Warren Buffett’s a world-famous investor today. But, he’s not the only investor in the world with a great long-term track record. There are many other fantastic practitioners of the investing craft that are largely unknown to the general public. One such figure would be the late Walter Schloss, who interestingly enough, was a long-time friend of Buffett. Schloss started managing money for others in 1955 and from 1956 to 2000, his fund had generated a phenomenal compound annual return of 15.3%. This number crushed the U.S. stock market’s 11.5% annualised return over the same period. I recently chanced upon an…
Warren Buffett’s a world-famous investor today. But, he’s not the only investor in the world with a great long-term track record. There are many other fantastic practitioners of the investing craft that are largely unknown to the general public.
One such figure would be the late Walter Schloss, who interestingly enough, was a long-time friend of Buffett. Schloss started managing money for others in 1955 and from 1956 to 2000, his fund had generated a phenomenal compound annual return of 15.3%. This number crushed the U.S. stock market’s 11.5% annualised return over the same period.
I recently chanced upon an old investing speech Schloss had given titled “Sixty-five years on Wall Street” during the Grant’s Interest Rate Observer Fall Investment Conference. It’s chockful of wisdom. Below are four highlights which can help improve our thinking as investors, along with my comments.
On changing with a market that evolves
Question: “Has your approach changed significantly?”
Schloss: “Yes, it’s changed because the market’s changed. I can’t buy any working capital stocks anymore so instead of saying well I can’t buy ‘em, I’m not going to play the game, you have to decide what you want to do.
And so we’ve decided that we want to buy stocks if we can that are depressed and are some book value and are not too, selling near to their lows instead of their highs and nobody likes them.
Well why don’t they like them? And then you might say there may be reasons why. It may simply be they don’t have any earnings and people love earnings. I mean that’s, you know, the next quarter that’s the big thing and of course we don’t think the net quarter is so important.”
The stock market changes over the years and what works in one period may not always do so in the future. My colleague Morgan Housel also brought across the point in March this year when he wrote that “if you don’t know that markets have evolved and some strategies are no longer valid, you’ll end up making terrible decisions.”
On knowing your own strengths
Question: “Tweedy Browne is very quantitative, and Buffett’s more qualitative. Where are you in that spectrum?”
Schloss: “I’m more in the Tweedy Browne side. Warren is brilliant, there’s nobody ever been like him and there never will be anybody like him. But we cannot be like him. You’ve got to satisfy yourself on what you want to do. Now, there are people that are clones of Warren Buffett. They’ll buy whatever Warren Buffett has. Fine. I don’t know, I don’t feel too comfortable doing that…”
Buffett’s such a great investor that he has inspired a whole legion of followers who aim to invest like him. The thing is, not everyone can invest like him. We all have to know our own strengths.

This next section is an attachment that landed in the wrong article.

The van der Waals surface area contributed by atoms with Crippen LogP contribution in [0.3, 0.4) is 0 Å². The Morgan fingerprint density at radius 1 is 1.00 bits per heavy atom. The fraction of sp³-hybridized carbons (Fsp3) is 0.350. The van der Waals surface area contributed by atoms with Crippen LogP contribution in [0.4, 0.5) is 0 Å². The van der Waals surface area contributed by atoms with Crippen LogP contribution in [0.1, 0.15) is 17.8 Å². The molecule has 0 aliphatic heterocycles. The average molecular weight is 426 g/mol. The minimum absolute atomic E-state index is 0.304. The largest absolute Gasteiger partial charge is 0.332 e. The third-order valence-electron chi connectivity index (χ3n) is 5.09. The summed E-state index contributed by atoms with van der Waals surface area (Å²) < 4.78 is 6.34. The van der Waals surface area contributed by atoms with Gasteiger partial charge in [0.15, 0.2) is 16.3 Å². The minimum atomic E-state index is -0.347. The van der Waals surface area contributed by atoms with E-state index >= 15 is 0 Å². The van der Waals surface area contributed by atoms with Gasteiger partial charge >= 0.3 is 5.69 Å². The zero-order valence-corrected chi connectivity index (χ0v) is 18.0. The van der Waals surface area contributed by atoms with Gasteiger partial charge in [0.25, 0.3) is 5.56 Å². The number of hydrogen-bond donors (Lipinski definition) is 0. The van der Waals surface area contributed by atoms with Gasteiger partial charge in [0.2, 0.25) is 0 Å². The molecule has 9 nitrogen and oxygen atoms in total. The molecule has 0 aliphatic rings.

On the importance of being patient
Schloss: “We want to get long-term capital gains and when you buy a depressed company it’s not going to go up right after you buy it, believe me. It’ll go down. And therefore you have to wait a while for that thing to go around and it seems about, four years seems to be about the amount of time it takes. Some take longer.”
Investing is a game which requires patience. Even great companies – those that can compound their earnings at high rates for years – can see their stock sit there and do nothing for years. Healthcare services provider Raffles Medical Group Ltd (SGX: R01) is a great local example.
Raffles Medical was earning S$3.7 million in profit in March 1999 with its stock worth S$0.56 apiece. But by November 2008, despite a swelling of its profit to S$31.5 million, the company’s stock was actually still priced at S$0.55 each. It’s only with the passage of time that we see Raffles Medical Group’s stock climbing to a price of S$4.50 today (with its net income now at S$68.4 million), some 700% higher than where it was in March 1999.
On knowing your limitations
Question: “Buffett keeps talking about like a handful of thick bets. It sounds like you don’t do that.”
Schloss: “Oh, no, we can’t. Psychologically I can’t, and Warren as I say, is a brilliant, he’s not only a good analyst, but he’s a very good judge of businesses and he knows, I mean my gosh, he buys a company and the guy’s killing himself working for Warren. I would have thought he’d retire.
But Warren is a very good judge of people and he’s a very good judge of businesses. And what Warren does is fine. It’s just that it’s not our – we just really can’t do it that way and find five businesses that he understands, and most of them are financial businesses, and he’s very good at it. But you’ve got to know your limitations.”
This is a very similar point to what Schloss had made when he talked about the importance of knowing your own strengths. Knowing what we don’t know is an important aspect of investing – it can be dangerous when we think we know more than we do.
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The information provided is for general information purposes only and is not intended to be personalised investment or financial advice. Motley Fool Singapore writer Chong Ser Jing owns shares in Raffles Medical Group.